By Patrick McLaughlin
Recently my 11-year-old sport utility vehicle had a mechanical failure and left my daughter and me stranded. Well, maybe "stranded" is too dramatic a way of putting it because thankfully we were not very far from home and pretty quickly got the help we needed to get on our way. But this is has been our family's go-to vehicle for long trips, sometimes to remote locations. So I certainly was counting my blessings that this mechanical failured happened where it did, when it did.
The situation got me thinking maybe it was time to investigate purchasing a new vehicle. At its age and with its recent history, the SUV was in that dreaded state of "when," not "if" the next breakdown would happen. So I visited a local dealership, and that was when I got my real-life introduction to the Internet of Things. I had read plenty about the IoT. But it came to life when I sat in the driver's seat and got the rundown of the vehicle's capabilities.
A couple caveats. One, we are family of five (six if you count the dog, and we do count the dog), so all six of us and our stuff puts us in the market for either a large van or SUV, or a small bus. And evidently, nowadays, when they're building something that big they load it up with amenities because, what is a family of six going to do, buy a compact? And caveat number two, it had been 11 years since I bought a new vehicle, so pretty much everything from the proximity key to the built-in DVD player was a new experience for me. But it was the use of sensors in the vehicle, and the ability to communicate with the outside world from the vehicle, that made the most significant impression on me.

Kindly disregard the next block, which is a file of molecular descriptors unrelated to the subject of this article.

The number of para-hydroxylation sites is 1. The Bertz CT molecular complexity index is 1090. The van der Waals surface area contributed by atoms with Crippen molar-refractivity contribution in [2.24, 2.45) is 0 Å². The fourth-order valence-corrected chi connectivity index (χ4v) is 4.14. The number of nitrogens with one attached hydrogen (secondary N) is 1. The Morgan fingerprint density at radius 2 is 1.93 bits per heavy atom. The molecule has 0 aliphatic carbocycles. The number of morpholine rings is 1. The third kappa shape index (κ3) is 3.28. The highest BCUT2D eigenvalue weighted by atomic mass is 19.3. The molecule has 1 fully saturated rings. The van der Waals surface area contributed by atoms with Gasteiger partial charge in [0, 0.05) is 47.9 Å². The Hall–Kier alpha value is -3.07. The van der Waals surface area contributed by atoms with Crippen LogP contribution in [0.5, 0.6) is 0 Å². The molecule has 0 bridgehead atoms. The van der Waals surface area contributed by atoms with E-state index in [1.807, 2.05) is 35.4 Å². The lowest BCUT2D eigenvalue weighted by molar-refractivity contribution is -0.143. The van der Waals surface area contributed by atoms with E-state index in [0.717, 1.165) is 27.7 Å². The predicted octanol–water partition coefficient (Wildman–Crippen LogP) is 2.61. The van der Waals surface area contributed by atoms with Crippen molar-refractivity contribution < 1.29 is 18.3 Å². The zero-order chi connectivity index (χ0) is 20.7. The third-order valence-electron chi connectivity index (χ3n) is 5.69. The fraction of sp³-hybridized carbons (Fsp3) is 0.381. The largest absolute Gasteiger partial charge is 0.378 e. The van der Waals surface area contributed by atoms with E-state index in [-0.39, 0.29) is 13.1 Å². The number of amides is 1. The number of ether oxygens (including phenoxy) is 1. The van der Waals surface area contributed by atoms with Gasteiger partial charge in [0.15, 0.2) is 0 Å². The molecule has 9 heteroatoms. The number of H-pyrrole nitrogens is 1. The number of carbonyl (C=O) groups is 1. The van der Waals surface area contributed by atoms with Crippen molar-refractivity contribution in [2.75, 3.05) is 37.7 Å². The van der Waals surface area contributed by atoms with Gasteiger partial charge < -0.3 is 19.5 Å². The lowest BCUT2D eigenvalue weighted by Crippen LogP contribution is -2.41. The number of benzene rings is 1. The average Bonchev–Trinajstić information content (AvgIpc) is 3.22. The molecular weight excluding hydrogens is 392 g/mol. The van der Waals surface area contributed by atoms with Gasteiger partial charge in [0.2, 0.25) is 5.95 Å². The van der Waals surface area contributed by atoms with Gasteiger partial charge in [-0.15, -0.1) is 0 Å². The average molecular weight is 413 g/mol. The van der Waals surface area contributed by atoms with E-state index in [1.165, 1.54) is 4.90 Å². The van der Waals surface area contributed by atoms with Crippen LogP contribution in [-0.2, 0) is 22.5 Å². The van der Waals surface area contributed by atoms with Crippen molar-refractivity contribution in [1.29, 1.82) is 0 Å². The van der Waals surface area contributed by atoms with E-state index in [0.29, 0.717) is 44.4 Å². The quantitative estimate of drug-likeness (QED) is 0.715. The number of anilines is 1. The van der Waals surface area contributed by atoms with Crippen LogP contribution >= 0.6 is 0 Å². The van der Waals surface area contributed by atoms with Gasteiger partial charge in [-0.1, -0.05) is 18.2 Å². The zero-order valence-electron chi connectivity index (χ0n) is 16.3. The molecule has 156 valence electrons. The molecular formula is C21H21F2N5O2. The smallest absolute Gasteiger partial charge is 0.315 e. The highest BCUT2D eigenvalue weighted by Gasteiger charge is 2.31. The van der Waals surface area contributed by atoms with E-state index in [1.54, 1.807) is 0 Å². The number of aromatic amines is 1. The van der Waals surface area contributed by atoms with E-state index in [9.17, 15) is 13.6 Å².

It has been years since technology companies first allied to develop Ethernet-based networks within automobiles. More recently, the cabling industry has gotten closer to this effort by becoming part of OPEN (One Pair EtherNet), an initiative to use twisted-pair as the in-vehicle communications system. And much more recently, I enjoyed the fruits of some of these efforts by connecting to the WiFi hotspot that resided in that vehicle on the dealer's lot.
In my mind sensors are the DNA of the Internet of Things, and modern vehicles are sensor-rich. Critical pieces of security (anti-theft) and safety (crash-avoidance, airbag, GPS-based communication) systems, sensors generate significant amounts of data about a vehicle's use and condition. All that data resides somewhere, of course, and that somewhere is the Internet of Things.
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